vergent opinions about how the rest of the land should be used.           to AETNA, which was then the largest home insurer in the country,
One faction argued for subsidized housing to counter the creeping         and which had been a major target of the anti-redlining effort.
gentrification that was displacing large numbers of the Slope’s lower        “The next thing I knew, AETNA had agreed to provide below-
income residents. Another faction wanted the site used for com-           market-rate financing for buyers of homes on Baltic Street,” says
mercial development and market-rate housing.                              Reich, pointing out that mortgage rates were then in the mid teens.
   The arguments grew so bitter that a faction broke away to form         “We went almost overnight from wish list to ‘Here’s the money.’”
a new group, the Park Slope Improvement Committee, which                     The saga did not end, however, with AETNA’s largesse. FAC
launched a full-bore offensive against FAC. Justa quotes from a           continued to fight for affordable housing; the city, adopting the
letter PSIC President David Brennan sent to 10,000 area residents:        PSIC line, continued to resist. FAC and PSIC argued their cases in
“Those of us trying to revitalize the portion of the slope in great-      heated meetings of the Community Board and the Civic Council,
est need (the Fifth Avenue corridor) are appalled that anyone can         whose trustees included members of both groups. (Justa writes
encourage these [subsidized housing] projects which will only serve       that PSIC tried but failed to get several more members elected as
to downgrade the vicinity.”                                               Civic Council trustees.) Finally, on March 1, 1981, the city issued
   A 1980 article in City Limits magazine describes how PSIC brought      an RFP — a request for proposals — for a mixed-use development
in the Rentar Development Corporation, a company with “close ties         of a supermarket and 56 townhouses. Rentar did not respond to
6 • Civic News Vol. LXXI No 10 • June/July 2009
                                                                                                                                                       Mike Stein/www.photomike.com
In 1982, 10 years after an urban renewal project went sour,
ground was finally broken for the first new building: the Key
Food Supermarket on the 5th Avenue side of the six-acre
site. This photo is from an exhibit at the Central Library
of photos taken by Mike Stein for the Prospect Press, a
neighborhood paper published from 1982-87.

the RFP; FAC’s one small victory had been the
city’s rejection of the Rentar plan for a shop-
ping center. But the townhouses were to be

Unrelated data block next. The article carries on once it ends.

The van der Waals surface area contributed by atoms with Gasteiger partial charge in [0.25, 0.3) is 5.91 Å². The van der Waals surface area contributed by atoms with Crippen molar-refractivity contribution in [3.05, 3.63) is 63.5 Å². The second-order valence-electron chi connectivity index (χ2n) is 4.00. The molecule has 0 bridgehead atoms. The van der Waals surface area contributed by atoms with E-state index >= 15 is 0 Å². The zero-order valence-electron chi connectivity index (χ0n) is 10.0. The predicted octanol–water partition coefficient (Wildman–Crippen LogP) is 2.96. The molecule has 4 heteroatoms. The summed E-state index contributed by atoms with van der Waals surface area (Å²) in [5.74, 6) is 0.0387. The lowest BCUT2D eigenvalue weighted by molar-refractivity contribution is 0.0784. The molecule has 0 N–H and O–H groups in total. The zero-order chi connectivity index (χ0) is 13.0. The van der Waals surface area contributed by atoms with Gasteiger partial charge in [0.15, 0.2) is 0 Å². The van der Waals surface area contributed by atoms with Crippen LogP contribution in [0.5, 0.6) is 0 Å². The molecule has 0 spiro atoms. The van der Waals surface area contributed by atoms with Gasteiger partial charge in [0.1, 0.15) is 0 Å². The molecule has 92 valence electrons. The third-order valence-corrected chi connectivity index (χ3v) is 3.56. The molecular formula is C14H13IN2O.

sold at market value and the rental units would
not qualify as Section 8 housing — both huge
victories for FAC’s opponents.
   Also, the city suddenly found money to re-
furbish PS133; funding a new school had been
the gaping hole in PSIC’s plans.
   FAC felt betrayed and considered walking
away from the project. Justa quoted one angry
FAC member arguing at a community meeting:
“Ten years ago, people didn’t ask the city to tear
down housing, and we have a right to ask the
city to put back the same housing for the same kind of people who           trying to decide whether to take the gamble, the school was the only
still live in the neighborhood.”                                            building on the block, a big beacon. It added solidity and perma-
   In the end, FAC decided to salvage what it could from a bad situ-        nence. We glommed onto it, architecturally, emotionally. Almost
ation: It would develop the townhouses while another developer              all of us can see it from one of our windows. I can’t think of anyone
would build a large supermarket and 107-car parking lot. AETNA’s            who doesn’t love it.”
money would bring down the interest rates, making the townhouses               The Department of Education’s School Construction Authority
slightly more affordable. Each townhouse would include two rental           wants to tear down the 264-student PS133 this fall and construct a
units, which would help the new owners pay the mortgage. The                building three times as large accommodating 950 students in two
houses had to be owner-occupied to qualify for AETNA’s assistance,          schools, one in District 13 to replace PS133 and a second in District
which would contribute to neighborhood stability.                           15 to accommodate the anticipated student growth from the high